For all the bold talk of knowledge waves and a weightless tech future, we’re still reliant on farms and tourists. Time to try a new approach, argues Paul Brislen.
Seventeen years ago I helped put together an issue of Computerworld devoted to the idea of building a “Knowledge Based Economy”.
It was an exciting time. The newly emerging internet was rapidly moving from an academic project through to wider usage with a brief stop off in commercial land and the papers were full of stories about “e-commerce” and the need for a fully featured “web site” that would be your “portal” to the world.
Many speech marks died to bring you that issue.
“We are standing on the cusp of a new era,” I wrote, one where the tyranny of distance was no longer a factor, where Kiwi companies with good ideas were as close to market as everyone else. That our distance from markets was no longer an impediment but rather a benefit, because our costs were that much lower than, say, a company in downtown New York trying to do the same thing.
Seventeen years on we are still standing on that cusp.
We’re still reliant on tourism, on teaching our kids to say “would you like fries with that?” to rich visitors from another world.
We are still reliant on farming – an industry that pays less than the OECD average wage and which is utterly reliant on things beyond our control. The weather. International commodity trends. On cows eating grass and relaxing their muscles in the appropriate order to produce milk.
Sure, there have been some gains over the past 16 years. MBIE, the ministry of All The Things, says we have more than 10,000 businesses in the ICT sector. Employment is up, exports are up and all is rosy.
But it’s grown incrementally throughout an era when the rest of the global industry has grown exponentially. Exports have increased by 14% compound annual growth rate for the six years to 2014. That’s not exactly Angry Birds territory but nor is it anywhere near the middle of the pack. We are growing steadily but oh so slowly.
The milk payout is $3.90kg/MS – the average farmer is estimated to need a payout of about $5.20 a kilo of milk solids to break even. This simply isn’t going to be the way forward.
This isn’t a zero sum game. it’s not dairy farming or a technological future. It’s not Tourism versus Tech. We can have both without any risk of one interfering with the other.
What should be apparent to all is we can’t have an economy based entirely on one sector. We really should be encouraging development of other sectors that aren’t reliant on the same inputs (weather, grass, land) so if (or when) there is an issue on one side of the ledger, we’re not wiped out on the other.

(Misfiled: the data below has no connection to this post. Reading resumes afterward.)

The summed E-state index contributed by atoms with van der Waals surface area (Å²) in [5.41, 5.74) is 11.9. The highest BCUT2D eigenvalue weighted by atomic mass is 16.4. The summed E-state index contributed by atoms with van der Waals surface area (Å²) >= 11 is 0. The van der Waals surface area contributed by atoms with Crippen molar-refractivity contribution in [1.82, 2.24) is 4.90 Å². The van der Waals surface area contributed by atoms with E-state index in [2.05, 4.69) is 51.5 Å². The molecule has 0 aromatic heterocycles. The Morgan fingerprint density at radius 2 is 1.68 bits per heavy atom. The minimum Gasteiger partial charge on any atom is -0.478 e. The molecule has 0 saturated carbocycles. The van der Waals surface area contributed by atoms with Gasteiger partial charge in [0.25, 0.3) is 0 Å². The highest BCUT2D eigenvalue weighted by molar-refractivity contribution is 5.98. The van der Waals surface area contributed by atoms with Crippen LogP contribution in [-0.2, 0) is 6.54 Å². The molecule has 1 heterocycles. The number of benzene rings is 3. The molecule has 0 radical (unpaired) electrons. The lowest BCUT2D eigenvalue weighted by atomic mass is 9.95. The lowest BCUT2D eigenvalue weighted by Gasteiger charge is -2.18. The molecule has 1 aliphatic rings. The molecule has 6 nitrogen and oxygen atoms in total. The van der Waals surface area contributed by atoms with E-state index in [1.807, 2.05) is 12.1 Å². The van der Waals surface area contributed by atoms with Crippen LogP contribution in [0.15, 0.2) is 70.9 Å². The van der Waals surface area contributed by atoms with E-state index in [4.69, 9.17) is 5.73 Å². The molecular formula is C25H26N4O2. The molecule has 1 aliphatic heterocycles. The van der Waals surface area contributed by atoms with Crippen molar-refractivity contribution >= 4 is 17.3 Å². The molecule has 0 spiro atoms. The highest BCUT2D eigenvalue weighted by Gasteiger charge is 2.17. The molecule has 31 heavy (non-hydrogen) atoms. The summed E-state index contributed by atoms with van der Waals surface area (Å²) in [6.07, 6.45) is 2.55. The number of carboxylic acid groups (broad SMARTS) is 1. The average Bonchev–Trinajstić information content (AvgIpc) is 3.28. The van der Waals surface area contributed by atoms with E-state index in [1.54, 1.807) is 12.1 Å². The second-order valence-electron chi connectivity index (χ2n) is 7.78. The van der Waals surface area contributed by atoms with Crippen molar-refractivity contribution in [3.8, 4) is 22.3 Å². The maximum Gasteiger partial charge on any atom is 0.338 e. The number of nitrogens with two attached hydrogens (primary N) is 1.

Let’s look at the numbers. We spend a paltry amount on research and development – barely more than 1% of GDP – where the OECD average is more than double that, and the world leader, Israel, weighs in at more than 4% of GDP.
Of those 10,000 Kiwi ICT companies most are not listed on the stock market and those that have tend towards the ASX not the NZX, because over here the investors just aren’t interested in high-risk tech stocks. Better to invest in housing, it seems.
We don’t need more government investment in funds and grants. Steven Joyce has announced nearly $800 million additional spending in science and tech in the recent budget but the private sector needs to step up. We need to change the settings to encourage companies and individuals to spend more.
Tax incentives work everywhere else in the world, they should be introduced here instead of the current grant programmes. Grants are fine but they don’t encourage innovation, they encourage business compliance, an avoidance of risk taking – and that means the companies that win the grants tend to be the safe options. That’s not going to change the world.
Government does need to realise it is the single biggest buyer in this market and put its money where its mouth is. Tenders should focus not only on delivering the project but also on how much of the work will be done here in New Zealand. If government got behind local ICT development shops it would have a huge impact on our ability to compete internationally.
And why don’t the big internationals set up shop in New Zealand? Why do they chose Sydney instead of Auckland? Let’s at least have a harder look at what we can do to encourage these companies to set up here instead of (for example) casinos and steel smelters.
And then there’s the elephant in the room. Why do we give tax breaks to those who buy rental property but not to those who invest in local businesses? Let’s sort that out sooner rather than later. Because unless we do none of the rest of this matters a damn.